“We had physical evidence at the scene of the shooting that he had brought four shotgun cartridges to the scene, which is important in this case because two people were shot and it did not amount to suicide alone. “, he added. Hedlund testified.

-Photo of the messenger by Kelby Wingert

Justin Hurdel listens to state gun expert testimony Tuesday morning.

The jury also heard from Iowa State Associate Medical Examiner Dr. Michelle Catellier about the injuries she found on Flint’s body during an autopsy and the cause of death.

The jury saw photographs taken by Catellier during the autopsy, showing a gunshot wound near Flint’s rear left shoulder. The wound was about 2.5 inches in diameter, she said.

Catellier also testified that she found dots or bullet residue around the wound. There were also marks made next to the wound caused by the padding of the shotgun cartridge.

Catellier testified that the shotgun cartridge penetrated the upper left portion of Flint’s back and arms and that the shot passed through his body, going from the left side to the right side and at a downward and forward angle. There was no exit wound.

“The blow broke apart and hit several parts of (Flint’s) chest,” said Catellier.

The shotgun pellets hit Flint’s heart, lungs, esophagus and aorta, the medical examiner said.

Catellier ruled that the death was homicide and the cause of death was a gunshot wound to the arm / chest.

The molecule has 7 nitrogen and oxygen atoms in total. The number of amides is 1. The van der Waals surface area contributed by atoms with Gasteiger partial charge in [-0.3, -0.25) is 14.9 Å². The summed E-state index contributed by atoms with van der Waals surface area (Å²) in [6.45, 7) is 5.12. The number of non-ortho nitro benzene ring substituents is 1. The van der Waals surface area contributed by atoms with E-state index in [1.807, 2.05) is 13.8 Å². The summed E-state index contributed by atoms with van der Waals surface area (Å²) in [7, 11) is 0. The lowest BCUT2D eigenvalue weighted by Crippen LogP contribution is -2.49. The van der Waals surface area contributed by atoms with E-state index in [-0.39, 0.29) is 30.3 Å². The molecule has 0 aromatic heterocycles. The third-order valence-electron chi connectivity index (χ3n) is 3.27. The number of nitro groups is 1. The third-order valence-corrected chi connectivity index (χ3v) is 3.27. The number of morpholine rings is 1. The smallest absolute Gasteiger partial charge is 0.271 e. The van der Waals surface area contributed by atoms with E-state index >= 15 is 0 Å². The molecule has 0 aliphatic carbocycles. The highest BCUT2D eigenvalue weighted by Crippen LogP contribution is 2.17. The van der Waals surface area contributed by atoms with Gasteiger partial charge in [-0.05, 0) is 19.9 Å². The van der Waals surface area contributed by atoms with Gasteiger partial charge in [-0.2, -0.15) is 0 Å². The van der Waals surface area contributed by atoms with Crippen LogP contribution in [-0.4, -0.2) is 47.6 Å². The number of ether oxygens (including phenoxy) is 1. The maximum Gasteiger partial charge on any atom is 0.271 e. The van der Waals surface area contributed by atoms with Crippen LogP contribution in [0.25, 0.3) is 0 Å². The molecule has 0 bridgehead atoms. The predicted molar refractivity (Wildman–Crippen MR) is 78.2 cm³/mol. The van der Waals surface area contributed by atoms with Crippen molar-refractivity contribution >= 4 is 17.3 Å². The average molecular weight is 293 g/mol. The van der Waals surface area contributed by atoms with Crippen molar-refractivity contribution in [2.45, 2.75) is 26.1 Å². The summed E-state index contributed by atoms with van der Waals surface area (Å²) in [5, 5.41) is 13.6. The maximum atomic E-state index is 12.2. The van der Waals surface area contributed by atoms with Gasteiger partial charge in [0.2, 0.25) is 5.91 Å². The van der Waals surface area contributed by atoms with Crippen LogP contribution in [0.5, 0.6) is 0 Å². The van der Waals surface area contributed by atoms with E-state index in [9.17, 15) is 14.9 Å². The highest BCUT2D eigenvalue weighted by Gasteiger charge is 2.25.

Earlier today, the jury heard from Iowa Criminal Investigations Division criminal lawyer Michael Tate, a gun expert. Tate testified that nothing in his examination of the firearm, which was a modified Remington Model 31, indicated that there was any kind of “explosion” which occurred during the last shot, which the defense argued occurred when the accused attempted to shoot the shotgun on August 5, 2020.

Baldridge showed Tate the shirt Flint was wearing when she was killed, and Tate testified that the hole in the back of the left shoulder matches the test firing patterns at a shooting range of six feet .

Tate noted in his testimony that when he received the shotgun found at the scene of the shooting, he took note that it had been modified, that the barrel was shorter than its original manufacture and that the butt was missing. He testified that the legal length of a shotgun barrel is 18 inches and that the barrel of that shotgun was just over 14 inches.

Tate testified that during his examination of the firearm he successfully fired several times, but described it as being in “Poor physical condition”.

“Anytime I see a gun that’s missing a butt, the barrel has been cut, I usually call it poor right off the bat. “ he said. “If it had been fair that the finish was in the shape it is in, I probably would have called it just fit, assuming we had a stock and a full barrel.”

Tate also testified that the pistol fires as the manufacturer intended when the proper caliber of shotgun shells are used. The length of the shell also matters, he said.

The Remington Model 31 is designed to fire a 2.5 inch shell, Tate said. He said it is possible to load a 3 inch shell in this model and fire it, but it would be “heavy,” although it is not very difficult to remove the worn case as opposed to the worn case which just pops out when the user goes to recharge.

2 inch and 3 inch shotgun ammunition was found during a search of the accused’s home after the shooting.

In cross-examining Catellier and Tate, Flickinger and defense lawyer Shannon Leighty focused on the idea of ​​confirmation bias, or the tendency to interpret new evidence as confirmation of existing beliefs or theories. , perhaps laying the groundwork for claiming that these experts went into their forensic exams with a theory already in mind.

The state should conclude its case and hand over the reins to defense to begin pleading its case today. Follow @KelbyWingert on Twitter for live updates throughout the day.